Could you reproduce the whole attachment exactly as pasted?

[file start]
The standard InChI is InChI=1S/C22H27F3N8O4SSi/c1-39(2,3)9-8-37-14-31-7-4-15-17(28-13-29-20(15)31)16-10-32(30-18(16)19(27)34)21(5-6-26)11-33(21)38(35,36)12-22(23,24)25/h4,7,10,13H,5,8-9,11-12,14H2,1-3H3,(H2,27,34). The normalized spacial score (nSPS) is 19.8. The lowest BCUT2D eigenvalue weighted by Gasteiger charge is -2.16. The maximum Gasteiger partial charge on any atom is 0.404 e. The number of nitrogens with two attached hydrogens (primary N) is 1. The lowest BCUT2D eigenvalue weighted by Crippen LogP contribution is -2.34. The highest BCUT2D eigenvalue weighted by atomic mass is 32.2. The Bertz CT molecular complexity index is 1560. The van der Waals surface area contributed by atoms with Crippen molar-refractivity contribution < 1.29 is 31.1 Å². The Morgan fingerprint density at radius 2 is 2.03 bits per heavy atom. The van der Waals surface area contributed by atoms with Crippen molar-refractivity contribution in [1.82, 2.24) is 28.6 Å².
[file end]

The standard InChI is InChI=1S/C22H27F3N8O4SSi/c1-39(2,3)9-8-37-14-31-7-4-15-17(28-13-29-20(15)31)16-10-32(30-18(16)19(27)34)21(5-6-26)11-33(21)38(35,36)12-22(23,24)25/h4,7,10,13H,5,8-9,11-12,14H2,1-3H3,(H2,27,34). The normalized spacial score (nSPS) is 19.8. The lowest BCUT2D eigenvalue weighted by Gasteiger charge is -2.16. The maximum Gasteiger partial charge on any atom is 0.404 e. The number of nitrogens with two attached hydrogens (primary N) is 1. The lowest BCUT2D eigenvalue weighted by Crippen LogP contribution is -2.34. The highest BCUT2D eigenvalue weighted by atomic mass is 32.2. The Bertz CT molecular complexity index is 1560. The van der Waals surface area contributed by atoms with Crippen molar-refractivity contribution < 1.29 is 31.1 Å². The Morgan fingerprint density at radius 2 is 2.03 bits per heavy atom. The van der Waals surface area contributed by atoms with Crippen molar-refractivity contribution in [1.82, 2.24) is 28.6 Å².